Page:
The Disturbingly Relevant Art of the Moscow Conceptualists
by Tatiana Istomina
December 21st, 2016
The political and cultural lethargy of the late Soviet Union gave rise to the Moscow Conceptualists, whose work today offers unexpected insights for our tempestuous times.
NEW BRUNSWICK, New Jersey—Thinking Pictures at the Zimmerli Museum at Rutgers University presents a broad selection of Moscow Conceptualist artworks from the famous Norton and Nancy Dodge Collection of the Soviet Nonconformist Art. The generous, tightly packed show curated by Jane A. Sharp features artworks by more than 40 individual artists and artist collectives; most of these works date from the 1960s through the ‘80s. The long-overdue exhibition is the first major presentation of Moscow Conceptualism in the United States since the influential traveling exhibition Perspectives of Conceptualism which introduced Soviet Nonconformist art to American audiences in 1991. The 25 years separating the two exhibitions have brought about drastic political, social, and technological changes: from the official dissolution of the Soviet Union and the emergence of Putin’s authoritarian rule in post-Soviet Russia, to the rise of the internet and social media, the escalation of international terrorism, and the recent upsurge of populism in Europe and the United States. The political and cultural lethargy of the late Soviet Union, which generated the small underground art movement of Moscow Conceptualism, has little in common with the troubled condition of today’s America. But, surprisingly, many of the works in Thinking Picturesseem to resonate with our present-day reality, and some of them appear to have acquired new meanings, offering unexpected insights for our tempestuous times.
The entrance to the exhibition includes an odd assortment of objects, which, playing into Moscow Conceptualism’s general concern with language, communication, and the construction of meaning, function as a puzzle waiting to be deciphered. Indeed, all the artworks point to the ways in which human perception and beliefs are shaped by social, cultural, and ideological norms. Works by Leonid Sokolov, like a pair of wooden glasses with five-pointed stars cut into their “lenses” (“Project to Construct Glasses for Every Soviet Citizen,” 1976), allude to the powerful influences of the Communist and Modernist ideologies. A small painting by Komar and Melamid showing a man’s feet illuminated by the rising sun (“Forward to the Sun,” 1972) is a blunt exposition of visual and linguistic formulas of the Soviet ideological discourse, which included expressions such as “the sun of Communism.” A 1975 piece by Alexander Kosolapov adopts the standard iconography of agitprop signs, which crowded the public spaces of the Soviet Union with ritualistic appeals, orders, and exhortations; he subverts this ideological tool with a seditiously innocuous message: “Sashok! Would you like some tea?” And Yuri Albert’s 1989 painting, covered with Braille code and titled “Visual Culture Number 2: There is nothing to see in my works but my love for art,” is a self-conscious and playful commentary on the accessibility of contemporary art.
Finally, the recent reconstruction of the 1978 piece “Apparatus for Understanding” by Victor Skersis is a bizarre mechanical device consisting of a small wooden platform with a hammer poised on one end and a square block on another. The interactive piece offers a brief moment of enlightenment to any viewer who would risk placing her chin on the block while simultaneously tagging on the pink ribbon tied to the hammer’s handle. According to the artist, the loud knock produced by the hammer falling within inches from the viewer’s face will result in a momentary flash of absolute understanding illuminating her mind.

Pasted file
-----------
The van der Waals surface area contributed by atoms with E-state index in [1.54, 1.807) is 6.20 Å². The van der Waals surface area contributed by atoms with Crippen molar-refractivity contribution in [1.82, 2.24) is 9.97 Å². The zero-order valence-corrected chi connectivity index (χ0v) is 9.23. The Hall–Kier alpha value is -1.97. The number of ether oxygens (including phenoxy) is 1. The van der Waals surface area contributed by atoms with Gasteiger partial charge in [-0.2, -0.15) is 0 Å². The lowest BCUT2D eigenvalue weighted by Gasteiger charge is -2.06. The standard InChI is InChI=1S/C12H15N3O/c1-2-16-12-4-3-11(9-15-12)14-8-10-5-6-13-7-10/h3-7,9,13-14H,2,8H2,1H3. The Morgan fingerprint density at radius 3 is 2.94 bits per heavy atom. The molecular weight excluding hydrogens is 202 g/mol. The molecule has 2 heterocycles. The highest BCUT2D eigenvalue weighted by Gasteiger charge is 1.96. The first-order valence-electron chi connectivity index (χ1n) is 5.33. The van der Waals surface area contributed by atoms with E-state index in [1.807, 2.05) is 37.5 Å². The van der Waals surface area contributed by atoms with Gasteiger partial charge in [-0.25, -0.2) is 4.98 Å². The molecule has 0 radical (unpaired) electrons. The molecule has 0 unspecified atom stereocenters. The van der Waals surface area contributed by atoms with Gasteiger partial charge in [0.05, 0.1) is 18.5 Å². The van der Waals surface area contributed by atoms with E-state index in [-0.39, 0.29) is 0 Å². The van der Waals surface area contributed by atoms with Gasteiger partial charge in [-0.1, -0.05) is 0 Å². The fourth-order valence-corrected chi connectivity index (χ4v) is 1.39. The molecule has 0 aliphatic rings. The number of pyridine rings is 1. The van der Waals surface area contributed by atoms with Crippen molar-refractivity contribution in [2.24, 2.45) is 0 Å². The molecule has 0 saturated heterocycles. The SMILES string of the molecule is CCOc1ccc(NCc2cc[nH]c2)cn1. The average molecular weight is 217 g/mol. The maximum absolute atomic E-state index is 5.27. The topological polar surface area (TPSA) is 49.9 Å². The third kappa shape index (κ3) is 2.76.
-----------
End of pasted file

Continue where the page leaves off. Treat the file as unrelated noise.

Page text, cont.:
Together, these six works illustrate the most important features of Moscow Conceptualist movement: its obsession with the relationships between verbal and visual codes of representation, characteristic attitudes of detachment and irony, often paradoxically combined with the personal or emotional appeal to the viewer, self-deprecating humor, and the unwavering idealistic faith in the transformative power of art.
But the strongest gravitational centers of the sprawling exhibition are the works by Ilya Kabakov, Irina Nakhova, the artist duo Komar and Melamid, and the group Collective Actions. Kabakov’s installation “The Great Axis” (1984) includes a monumental painting showing a narrow feathery band of green along the bottom and a similar band of blue along the top, with a flat expanse of white paint in between; a thin black line runs diagonally across it, its opposing ends marked with the words “sky” and “earth.” A text panel explains that “The Great Axis” links the sky with the earth; if one fastens the end of the axis on earth, he’ll be able to move the sky, and vice versa. Nearby, Kabakov’s drawings feature short fragments of text rendered in watercolor and ink; reading them is like listening to a discordant chorus of many voices forming the imaginary audience of “The Great Axis.” Some sound curious, others perplexed or hostile, yet others completely indifferent: “Why do they need the labels? It’s all clear as it is”; “The diagram could be quite small, there was no need to waste such large wooden panels on it”; “Instead of moving the sky, he had better learn how to draw grass”; “This is baloney, some kind of scholasticism …”; “I’m not going anywhere else today, I’ll just stop at a store and go right home …”; “That couple, a husband and wife, I think I know them …”